Bottom Line

The Blackstone Group has talented paper shufflers. The value they add for their clients is obvious, but what's less clear is why Blitzer and the rest of his cronies feel tactics such as leveraging for dividend recapitalizations does anything beneficial for the businesses they acquire. Robbing Peter to pay Paul is exactly why Mr. Buffett avoids private-equity-owned companies. They have greed written all over them. (For related reading on LBOs, check out Corporate Kleptocracy At RJR Nabisco.)

Use the Investopedia Stock Simulator to trade the stocks mentioned in this stock analysis, risk free!

Related Articles
  1. Stock Analysis

    Analyzing Altria's Return on Equity (ROE) (MO)

    Learn about Altria Group's return on equity (ROE) and analyze net profit margin, asset turnover and financial leverage to determine what is causing its high ROE.
  2. Investing News

    Icahn's Bet on Cheniere Energy: Should You Follow?

    Investing legend Carl Icahn continues to lose money on Cheniere Energy, but he's increasing his stake. Should you follow his lead?
  3. Stock Analysis

    Analyzing Google's Return on Equity (ROE) (GOOGL)

    Learn about Alphabet's return on equity. How has its ROE changed over time, how does it compare to its peers and what factors are driving ROE for the company?
  4. Investing News

    Is Buffett's Bet on Oil Right for You? (XOM, PSX)

    Oil stocks are getting trounced, but Warren Buffett still likes one of them. Should you follow the leader?
  5. Investing News

    Chipotle Served with Criminal Probe

    Chipotle's beat muted expectations and got a clear bill from the CDC, but it now appears that an investigation into its E.coli breakout has expanded.
  6. Stock Analysis

    Analyzing Sprint Corp's Return on Equity (ROE) (S)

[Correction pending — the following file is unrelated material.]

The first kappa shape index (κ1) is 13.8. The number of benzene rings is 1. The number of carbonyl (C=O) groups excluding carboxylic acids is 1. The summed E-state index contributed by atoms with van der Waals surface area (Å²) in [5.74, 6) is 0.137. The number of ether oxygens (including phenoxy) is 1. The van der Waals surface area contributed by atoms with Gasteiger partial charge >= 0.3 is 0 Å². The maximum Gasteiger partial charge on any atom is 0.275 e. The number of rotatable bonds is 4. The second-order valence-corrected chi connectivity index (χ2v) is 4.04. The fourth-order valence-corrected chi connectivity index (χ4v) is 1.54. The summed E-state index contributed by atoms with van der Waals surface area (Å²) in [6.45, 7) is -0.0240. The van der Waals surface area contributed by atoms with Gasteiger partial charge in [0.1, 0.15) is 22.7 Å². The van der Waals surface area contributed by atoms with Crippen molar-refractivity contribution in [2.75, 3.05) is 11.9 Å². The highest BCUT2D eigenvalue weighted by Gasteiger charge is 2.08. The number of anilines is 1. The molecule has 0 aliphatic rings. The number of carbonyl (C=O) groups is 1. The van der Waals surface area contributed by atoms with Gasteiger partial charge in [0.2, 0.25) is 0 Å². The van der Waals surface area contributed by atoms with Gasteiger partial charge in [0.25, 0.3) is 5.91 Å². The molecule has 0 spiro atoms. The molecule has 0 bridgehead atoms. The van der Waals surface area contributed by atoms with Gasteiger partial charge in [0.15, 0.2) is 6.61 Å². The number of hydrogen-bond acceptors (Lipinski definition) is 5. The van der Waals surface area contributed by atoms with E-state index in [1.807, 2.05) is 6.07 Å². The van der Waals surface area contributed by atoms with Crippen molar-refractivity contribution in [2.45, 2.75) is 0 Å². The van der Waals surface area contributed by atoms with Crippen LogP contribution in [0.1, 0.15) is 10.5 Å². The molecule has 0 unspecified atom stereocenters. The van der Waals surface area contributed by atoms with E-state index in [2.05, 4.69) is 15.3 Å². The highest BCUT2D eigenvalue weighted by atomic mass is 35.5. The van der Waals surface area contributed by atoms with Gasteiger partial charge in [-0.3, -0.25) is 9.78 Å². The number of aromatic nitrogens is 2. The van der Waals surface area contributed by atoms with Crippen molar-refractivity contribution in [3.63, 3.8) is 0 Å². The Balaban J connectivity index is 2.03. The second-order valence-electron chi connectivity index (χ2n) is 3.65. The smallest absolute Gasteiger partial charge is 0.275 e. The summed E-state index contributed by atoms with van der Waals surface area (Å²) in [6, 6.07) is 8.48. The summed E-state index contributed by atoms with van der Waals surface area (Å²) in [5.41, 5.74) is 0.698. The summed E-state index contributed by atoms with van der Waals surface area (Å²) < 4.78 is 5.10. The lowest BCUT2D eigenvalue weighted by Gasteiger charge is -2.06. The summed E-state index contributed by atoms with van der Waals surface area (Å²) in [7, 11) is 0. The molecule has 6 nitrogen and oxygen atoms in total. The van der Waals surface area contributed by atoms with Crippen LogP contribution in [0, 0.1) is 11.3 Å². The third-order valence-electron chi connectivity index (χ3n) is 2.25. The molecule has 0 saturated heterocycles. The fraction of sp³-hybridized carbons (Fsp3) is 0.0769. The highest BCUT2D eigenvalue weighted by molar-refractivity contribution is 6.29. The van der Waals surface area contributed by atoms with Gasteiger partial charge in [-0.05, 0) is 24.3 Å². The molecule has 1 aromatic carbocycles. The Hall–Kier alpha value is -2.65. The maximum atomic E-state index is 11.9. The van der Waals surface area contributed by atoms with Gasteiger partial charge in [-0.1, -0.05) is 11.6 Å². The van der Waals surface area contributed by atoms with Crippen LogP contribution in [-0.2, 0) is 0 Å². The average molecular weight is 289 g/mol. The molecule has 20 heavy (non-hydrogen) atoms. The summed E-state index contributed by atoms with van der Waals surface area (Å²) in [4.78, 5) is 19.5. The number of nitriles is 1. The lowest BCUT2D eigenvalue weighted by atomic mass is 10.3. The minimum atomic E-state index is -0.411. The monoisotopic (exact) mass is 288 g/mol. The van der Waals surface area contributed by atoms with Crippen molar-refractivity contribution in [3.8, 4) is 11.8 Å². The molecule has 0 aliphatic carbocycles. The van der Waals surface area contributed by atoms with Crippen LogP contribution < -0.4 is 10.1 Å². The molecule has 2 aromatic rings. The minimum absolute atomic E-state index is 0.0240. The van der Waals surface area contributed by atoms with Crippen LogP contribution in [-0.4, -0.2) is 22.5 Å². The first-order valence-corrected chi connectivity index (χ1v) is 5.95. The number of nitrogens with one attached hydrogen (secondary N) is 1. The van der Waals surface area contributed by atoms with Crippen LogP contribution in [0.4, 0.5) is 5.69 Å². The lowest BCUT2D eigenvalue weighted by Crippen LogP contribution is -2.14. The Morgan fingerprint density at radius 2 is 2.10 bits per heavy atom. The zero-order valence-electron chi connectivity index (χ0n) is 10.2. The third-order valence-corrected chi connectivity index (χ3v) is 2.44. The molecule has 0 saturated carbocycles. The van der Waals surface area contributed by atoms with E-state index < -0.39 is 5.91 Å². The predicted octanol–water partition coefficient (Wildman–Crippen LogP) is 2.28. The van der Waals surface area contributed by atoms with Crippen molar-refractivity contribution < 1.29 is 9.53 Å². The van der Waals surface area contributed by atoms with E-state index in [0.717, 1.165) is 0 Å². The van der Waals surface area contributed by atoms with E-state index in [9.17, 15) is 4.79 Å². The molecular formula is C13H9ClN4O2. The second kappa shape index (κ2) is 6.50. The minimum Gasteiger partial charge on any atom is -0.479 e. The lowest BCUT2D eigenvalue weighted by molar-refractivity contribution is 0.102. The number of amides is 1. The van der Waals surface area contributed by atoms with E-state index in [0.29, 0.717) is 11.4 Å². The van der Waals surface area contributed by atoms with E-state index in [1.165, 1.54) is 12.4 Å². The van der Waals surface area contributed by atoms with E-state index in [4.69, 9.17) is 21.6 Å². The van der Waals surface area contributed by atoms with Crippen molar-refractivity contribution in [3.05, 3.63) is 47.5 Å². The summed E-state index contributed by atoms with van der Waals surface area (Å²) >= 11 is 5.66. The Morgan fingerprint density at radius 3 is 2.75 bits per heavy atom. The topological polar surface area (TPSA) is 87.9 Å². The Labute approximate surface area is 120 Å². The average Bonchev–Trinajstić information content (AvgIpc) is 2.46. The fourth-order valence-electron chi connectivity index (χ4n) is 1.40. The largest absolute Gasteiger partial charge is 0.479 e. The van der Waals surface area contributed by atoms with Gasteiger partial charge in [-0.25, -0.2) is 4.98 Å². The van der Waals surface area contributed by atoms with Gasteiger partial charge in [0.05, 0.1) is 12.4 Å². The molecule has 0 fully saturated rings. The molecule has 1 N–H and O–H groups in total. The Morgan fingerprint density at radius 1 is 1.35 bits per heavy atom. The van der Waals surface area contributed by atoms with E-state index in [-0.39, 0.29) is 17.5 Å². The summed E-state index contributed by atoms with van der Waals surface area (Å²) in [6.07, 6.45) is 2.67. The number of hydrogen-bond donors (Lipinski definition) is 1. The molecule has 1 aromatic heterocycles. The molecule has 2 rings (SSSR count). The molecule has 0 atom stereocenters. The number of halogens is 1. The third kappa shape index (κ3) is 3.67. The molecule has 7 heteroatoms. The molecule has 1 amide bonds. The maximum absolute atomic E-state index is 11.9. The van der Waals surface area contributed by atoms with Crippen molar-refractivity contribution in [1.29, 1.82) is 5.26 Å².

Learn about Sprint's return on equity. Find out why its ROE is negative and how asset turnover and financial leverage impact ROE relative to Sprint's peers.
  7. Stock Analysis

    Why Alphabet is the Best of the 'FANGs' for 2016

    Alphabet just impressed the street, but is it the best FANG stock?
  8. Investing News

    A 2016 Outlook: What January 2009 Can Teach Us

    January 2009 and January 2016 were similar from an investment standpoint, but from a forward-looking perspective, they were very different.
  9. Mutual Funds & ETFs

    3 Vanguard Equity Fund Underperformers

    Discover three funds from Vanguard Group that consistently underperform their indexes. Learn how consistent most Vanguard low-fee funds are at matching their indexes.
  10. Investing News

    Alphabet Earnings Beat Expectations (GOOGL, AAPL)

    Alphabet's earnings crush analysts' expectations; now bigger than Apple?
RELATED FAQS
  1. How do dividends affect retained earnings?

    When a company issues a cash dividend to its shareholders, the retained earnings listed on the balance sheet are reduced ... Read Full Answer >>
  2. What is the difference between called-up share capital and paid-up share capital?

    The difference between called-up share capital and paid-up share capital is investors have already paid in full for paid-up ... Read Full Answer >>
  3. Why would a corporation issue convertible bonds?

    A convertible bond represents a hybrid security that has bond and equity features; this type of bond allows the conversion ... Read Full Answer >>
  4. How does additional paid in capital affect retained earnings?

    Both additional paid-in capital and retained earnings are entries under the shareholders' equity section of a company's balance ... Read Full Answer >>
  5. What types of capital are not considered share capital?

    The money a business uses to fund operations or growth is called capital, and there are a number of capital sources available. ... Read Full Answer >>
  6. What is the difference between issued share capital and subscribed share capital?

    The difference between subscribed share capital and issued share capital is the former relates to the amount of stock for ... Read Full Answer >>
COMPANIES IN THIS ARTICLE
Trading Center